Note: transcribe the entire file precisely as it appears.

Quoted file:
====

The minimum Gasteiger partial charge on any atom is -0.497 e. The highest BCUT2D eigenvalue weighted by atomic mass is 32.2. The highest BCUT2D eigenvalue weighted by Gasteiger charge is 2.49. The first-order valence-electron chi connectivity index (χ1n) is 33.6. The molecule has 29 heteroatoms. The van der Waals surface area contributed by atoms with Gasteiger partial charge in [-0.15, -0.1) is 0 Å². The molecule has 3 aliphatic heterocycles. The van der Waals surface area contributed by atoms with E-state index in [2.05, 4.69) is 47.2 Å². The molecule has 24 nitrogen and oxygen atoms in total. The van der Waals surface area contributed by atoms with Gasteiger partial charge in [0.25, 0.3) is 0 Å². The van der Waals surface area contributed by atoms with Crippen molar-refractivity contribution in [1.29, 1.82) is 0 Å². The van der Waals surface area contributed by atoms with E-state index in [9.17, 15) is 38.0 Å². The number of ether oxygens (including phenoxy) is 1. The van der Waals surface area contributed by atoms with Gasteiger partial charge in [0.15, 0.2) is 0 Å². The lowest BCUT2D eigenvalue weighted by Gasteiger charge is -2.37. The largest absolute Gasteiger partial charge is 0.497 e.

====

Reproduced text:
The minimum Gasteiger partial charge on any atom is -0.497 e. The highest BCUT2D eigenvalue weighted by atomic mass is 32.2. The highest BCUT2D eigenvalue weighted by Gasteiger charge is 2.49. The first-order valence-electron chi connectivity index (χ1n) is 33.6. The molecule has 29 heteroatoms. The van der Waals surface area contributed by atoms with Gasteiger partial charge in [-0.15, -0.1) is 0 Å². The molecule has 3 aliphatic heterocycles. The van der Waals surface area contributed by atoms with E-state index in [2.05, 4.69) is 47.2 Å². The molecule has 24 nitrogen and oxygen atoms in total. The van der Waals surface area contributed by atoms with Gasteiger partial charge in [0.25, 0.3) is 0 Å². The van der Waals surface area contributed by atoms with Crippen molar-refractivity contribution in [1.29, 1.82) is 0 Å². The van der Waals surface area contributed by atoms with E-state index in [9.17, 15) is 38.0 Å². The number of ether oxygens (including phenoxy) is 1. The van der Waals surface area contributed by atoms with Gasteiger partial charge in [0.15, 0.2) is 0 Å². The lowest BCUT2D eigenvalue weighted by Gasteiger charge is -2.37. The largest absolute Gasteiger partial charge is 0.497 e.